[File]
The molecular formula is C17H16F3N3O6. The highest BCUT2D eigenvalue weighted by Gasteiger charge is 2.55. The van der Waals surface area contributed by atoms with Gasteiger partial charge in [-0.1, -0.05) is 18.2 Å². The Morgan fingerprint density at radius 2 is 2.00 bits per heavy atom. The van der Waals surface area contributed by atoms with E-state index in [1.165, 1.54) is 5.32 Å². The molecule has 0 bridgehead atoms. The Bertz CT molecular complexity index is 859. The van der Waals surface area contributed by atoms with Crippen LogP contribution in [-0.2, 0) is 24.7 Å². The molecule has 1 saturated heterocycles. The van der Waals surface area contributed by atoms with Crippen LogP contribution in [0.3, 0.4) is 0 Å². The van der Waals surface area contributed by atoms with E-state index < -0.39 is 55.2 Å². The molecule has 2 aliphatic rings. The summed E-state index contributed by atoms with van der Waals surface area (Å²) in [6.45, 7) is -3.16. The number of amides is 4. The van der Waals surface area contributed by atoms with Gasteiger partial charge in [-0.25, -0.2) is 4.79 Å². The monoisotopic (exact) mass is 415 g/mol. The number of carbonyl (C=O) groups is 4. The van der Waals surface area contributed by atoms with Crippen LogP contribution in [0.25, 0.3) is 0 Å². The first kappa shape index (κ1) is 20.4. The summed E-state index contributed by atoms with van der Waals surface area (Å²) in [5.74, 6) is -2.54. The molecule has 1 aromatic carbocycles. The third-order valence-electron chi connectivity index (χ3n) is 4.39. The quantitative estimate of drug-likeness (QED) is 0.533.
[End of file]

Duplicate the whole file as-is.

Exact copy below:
The molecular formula is C17H16F3N3O6. The highest BCUT2D eigenvalue weighted by Gasteiger charge is 2.55. The van der Waals surface area contributed by atoms with Gasteiger partial charge in [-0.1, -0.05) is 18.2 Å². The Morgan fingerprint density at radius 2 is 2.00 bits per heavy atom. The van der Waals surface area contributed by atoms with E-state index in [1.165, 1.54) is 5.32 Å². The molecule has 0 bridgehead atoms. The Bertz CT molecular complexity index is 859. The van der Waals surface area contributed by atoms with Crippen LogP contribution in [-0.2, 0) is 24.7 Å². The molecule has 1 saturated heterocycles. The van der Waals surface area contributed by atoms with Crippen LogP contribution in [0.3, 0.4) is 0 Å². The van der Waals surface area contributed by atoms with E-state index < -0.39 is 55.2 Å². The molecule has 2 aliphatic rings. The summed E-state index contributed by atoms with van der Waals surface area (Å²) in [6.45, 7) is -3.16. The number of amides is 4. The van der Waals surface area contributed by atoms with Gasteiger partial charge in [-0.25, -0.2) is 4.79 Å². The monoisotopic (exact) mass is 415 g/mol. The number of carbonyl (C=O) groups is 4. The van der Waals surface area contributed by atoms with Crippen LogP contribution in [0.25, 0.3) is 0 Å². The first kappa shape index (κ1) is 20.4. The summed E-state index contributed by atoms with van der Waals surface area (Å²) in [5.74, 6) is -2.54. The molecule has 1 aromatic carbocycles. The third-order valence-electron chi connectivity index (χ3n) is 4.39. The quantitative estimate of drug-likeness (QED) is 0.533.